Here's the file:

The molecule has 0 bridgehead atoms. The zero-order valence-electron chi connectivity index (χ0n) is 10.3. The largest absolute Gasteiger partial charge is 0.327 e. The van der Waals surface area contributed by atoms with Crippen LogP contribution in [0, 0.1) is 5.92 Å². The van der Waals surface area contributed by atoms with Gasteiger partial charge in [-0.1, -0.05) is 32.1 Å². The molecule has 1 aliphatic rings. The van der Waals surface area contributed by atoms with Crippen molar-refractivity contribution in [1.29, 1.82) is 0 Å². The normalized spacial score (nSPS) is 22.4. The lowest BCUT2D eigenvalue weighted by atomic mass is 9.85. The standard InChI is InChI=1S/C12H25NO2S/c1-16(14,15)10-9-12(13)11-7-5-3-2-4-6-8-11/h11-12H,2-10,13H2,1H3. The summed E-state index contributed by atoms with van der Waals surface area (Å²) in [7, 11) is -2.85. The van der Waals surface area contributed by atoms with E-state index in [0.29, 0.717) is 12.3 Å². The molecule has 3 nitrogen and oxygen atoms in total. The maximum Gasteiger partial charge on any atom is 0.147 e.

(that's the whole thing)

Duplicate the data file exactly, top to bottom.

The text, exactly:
The molecule has 0 bridgehead atoms. The zero-order valence-electron chi connectivity index (χ0n) is 10.3. The largest absolute Gasteiger partial charge is 0.327 e. The van der Waals surface area contributed by atoms with Crippen LogP contribution in [0, 0.1) is 5.92 Å². The van der Waals surface area contributed by atoms with Gasteiger partial charge in [-0.1, -0.05) is 32.1 Å². The molecule has 1 aliphatic rings. The van der Waals surface area contributed by atoms with Crippen molar-refractivity contribution in [1.29, 1.82) is 0 Å². The normalized spacial score (nSPS) is 22.4. The lowest BCUT2D eigenvalue weighted by atomic mass is 9.85. The standard InChI is InChI=1S/C12H25NO2S/c1-16(14,15)10-9-12(13)11-7-5-3-2-4-6-8-11/h11-12H,2-10,13H2,1H3. The summed E-state index contributed by atoms with van der Waals surface area (Å²) in [7, 11) is -2.85. The van der Waals surface area contributed by atoms with E-state index in [0.29, 0.717) is 12.3 Å². The molecule has 3 nitrogen and oxygen atoms in total. The maximum Gasteiger partial charge on any atom is 0.147 e.